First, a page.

1. People never heard of lids?

      1. Things were a lot harder back in the olden days.

        1. I’m making over $7k a month working part time. I kept hearing other people tell me how much money they can make online so I decided to look into it. Well, it was all true and has totally changed my life.

          This is what I do… http://www.startonlinejob.com

  2. I’m pretty sure the FedGov doesn’t need ‘permission’ to cyberstalk your Facebook page, but I’m sure the NSA can drill a lot deeper than your average internet yokel.

    Honestly, the entire conceptual framework behind Facebook is that people are more than willing to create a digital trail of themselves that anyone can follow, let alone the government, without anyone twisting their arm over it. It’s strange, but true, that people willing breach their own privacy to everyone who cares to look. So, perhaps it’s not that surprising that ‘most’ people don’t really care if the government does this.

    Ultimately, perhaps the narcissist in them feels honored that the government is snooping on them. After all, they are Edgelord. Well, until the hammer gets dropped. Then they’re going to cry about it.

  3. mmmmm… frog legs.


  4. like Stanley implied I’m startled that people able to profit $5278 in one month on the
    computer . Find Out More


    ?..????????????

    Trump”s New Opprunuties See Here


  5. like Stanley implied I’m startled that people able to profit $5278 in one month on the
    computer . Find Out More


    ?..????????????

    Trump”s New Opprunuties See Here

  6. Hold my beer

    In the disturbing footage below (around the 1 minute mark), a woman can be heard saying “I don’t know what to do,” just as the camera catches an unidentified man in a black t-shirt standing with his arms fully outstretched yelling, “Come on, pu**y!” in the direction of the gunfire…

    Clutching a can of beer, the unnamed man can be seen standing up searching for the source of the gunfire – while everyone else takes cover.

    The crackling noise of automatic fire can be heard but because of the echo it is unclear where it is coming from, leading to confusion about where to safely run to.

    Meanwhile as the man continues to stand up and look for the shooter another person begs him to “get the f*** down.”

  7. a plan by the Department of Homeland Security to collect social media information on American citizens, including their “handles”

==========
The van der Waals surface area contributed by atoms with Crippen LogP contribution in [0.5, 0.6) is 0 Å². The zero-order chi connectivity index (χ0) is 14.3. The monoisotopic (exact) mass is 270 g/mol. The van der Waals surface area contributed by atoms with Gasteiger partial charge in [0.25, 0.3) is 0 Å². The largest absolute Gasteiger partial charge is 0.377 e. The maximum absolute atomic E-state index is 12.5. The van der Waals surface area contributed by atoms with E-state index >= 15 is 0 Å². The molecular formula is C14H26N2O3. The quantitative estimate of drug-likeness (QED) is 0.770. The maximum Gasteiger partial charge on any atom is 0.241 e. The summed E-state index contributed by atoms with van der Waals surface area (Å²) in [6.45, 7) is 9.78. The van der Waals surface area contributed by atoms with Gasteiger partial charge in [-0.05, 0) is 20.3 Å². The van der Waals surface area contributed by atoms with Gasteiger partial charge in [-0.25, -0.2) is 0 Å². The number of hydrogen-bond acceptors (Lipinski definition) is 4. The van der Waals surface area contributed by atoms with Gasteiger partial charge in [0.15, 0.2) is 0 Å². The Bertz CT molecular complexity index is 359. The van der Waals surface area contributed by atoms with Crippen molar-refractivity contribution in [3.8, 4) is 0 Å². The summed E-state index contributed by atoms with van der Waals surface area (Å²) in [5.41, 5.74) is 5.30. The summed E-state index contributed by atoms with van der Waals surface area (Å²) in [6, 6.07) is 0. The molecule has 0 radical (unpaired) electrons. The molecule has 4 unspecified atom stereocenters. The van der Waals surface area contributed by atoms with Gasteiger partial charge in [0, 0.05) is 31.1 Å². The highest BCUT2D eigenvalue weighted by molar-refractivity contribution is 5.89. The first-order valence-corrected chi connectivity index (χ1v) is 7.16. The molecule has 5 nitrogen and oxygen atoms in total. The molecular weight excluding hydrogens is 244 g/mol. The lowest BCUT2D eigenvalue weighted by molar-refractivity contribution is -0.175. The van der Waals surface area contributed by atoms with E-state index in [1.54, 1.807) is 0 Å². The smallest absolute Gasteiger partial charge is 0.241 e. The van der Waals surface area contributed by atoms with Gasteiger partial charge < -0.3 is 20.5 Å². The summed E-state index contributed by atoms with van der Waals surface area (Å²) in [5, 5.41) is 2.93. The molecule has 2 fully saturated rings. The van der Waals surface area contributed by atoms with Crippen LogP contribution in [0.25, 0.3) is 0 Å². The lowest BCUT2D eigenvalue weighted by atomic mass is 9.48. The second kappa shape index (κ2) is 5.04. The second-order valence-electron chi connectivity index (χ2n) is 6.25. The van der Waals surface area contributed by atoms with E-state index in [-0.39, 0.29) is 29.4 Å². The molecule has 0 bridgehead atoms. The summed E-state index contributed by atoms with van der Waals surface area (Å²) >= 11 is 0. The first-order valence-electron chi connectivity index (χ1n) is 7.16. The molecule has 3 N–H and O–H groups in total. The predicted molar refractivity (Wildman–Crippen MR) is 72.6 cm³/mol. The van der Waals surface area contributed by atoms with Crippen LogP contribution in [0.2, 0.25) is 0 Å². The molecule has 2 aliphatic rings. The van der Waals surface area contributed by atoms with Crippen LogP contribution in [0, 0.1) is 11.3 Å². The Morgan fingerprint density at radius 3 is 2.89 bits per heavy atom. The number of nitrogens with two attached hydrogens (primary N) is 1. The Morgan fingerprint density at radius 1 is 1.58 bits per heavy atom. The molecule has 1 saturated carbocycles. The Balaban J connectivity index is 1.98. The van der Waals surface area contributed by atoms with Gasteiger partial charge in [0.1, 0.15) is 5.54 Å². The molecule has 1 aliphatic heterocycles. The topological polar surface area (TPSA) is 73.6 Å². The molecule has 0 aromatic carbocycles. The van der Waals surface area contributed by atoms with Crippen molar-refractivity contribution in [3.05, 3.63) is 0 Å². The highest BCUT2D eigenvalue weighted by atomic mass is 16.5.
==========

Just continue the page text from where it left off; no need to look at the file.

DHS should be entertained by this site.

    1. Fuck the DHS and their treasonous behavior to the constitution.

  8. After 9/11, Congress and the Bush administration authorized sweeping new surveillance powers through the Patriot Act and executive fiat.

    I was told by commentors here that our vast surveillance state is really Obama’s fault and that the GOP is for small government.

    1. Obama dismantled it, didn’t he?

      1. Because not dismantling a huge new department is worse then creating it with Congress?

        Yes, I heard that bullshit a lot.

        of and Libya is worse than Iraq!

        WORSE!

        1. Obama and LBJ are famous for what?

          Both had the USA involved in war during their entire terms as president.

        2. Maybe not, but expanding it would put it close to par.

          1. Government never contracts.

            You should know that by now.

            1. I do.

              Those who expand it are just as guilty as those who create it. No only do they approve of what was there, they think they can make it better by expanding it.

      2. Um, no. He expanded it. But since his name was Obama and not Bush, liberals didn’t care

    2. Didn’t Obama run on a platform for government transparency and then expand the surveillance state?

      1. Yes, Obama said a lot of things that sounded pretty good to younger-me while running for office. Then, of course, it turned out he was ‘just kidding’ about every last one of those things.

        The Obama who was running for office the first time around sounded like a great guy (mostly), especially by comparison. The left never really caught on to the fact that he was a massive liar, but independents that thought he might actually do what he said figured it out pretty fast.

      2. Let us never forget that he accepted his “transparency award” behind closed doors in a meeting that wasn’t even listed on his daily calendar.

  9. As one of those targeted by this new bullshit security theater piece I’m not REALLY worried, but (however realistic the froggy metaphor might or might not be) I do think this is yet a further widening of the wedge (to invoke a different metaphor).

  10. RE: Feds Give Americans the Frog Treatment
    DHS looking to collect social media info from immigrants just the latest development in the surveillance society.

    Is it just me, or is it Big Brother is constantly watching my phone, my social media outlets and going through my mail?
    Nah.
    That can’t happen in this country.

    1. In our country there is no longer any privacy, no longer any expectation that government will respect our freedom to express our views.

  11. The government has done the same thing with the income and other taxes, the war on drugs and a thousand other erosions of our former rights.

Please to post comments

Comments are closed.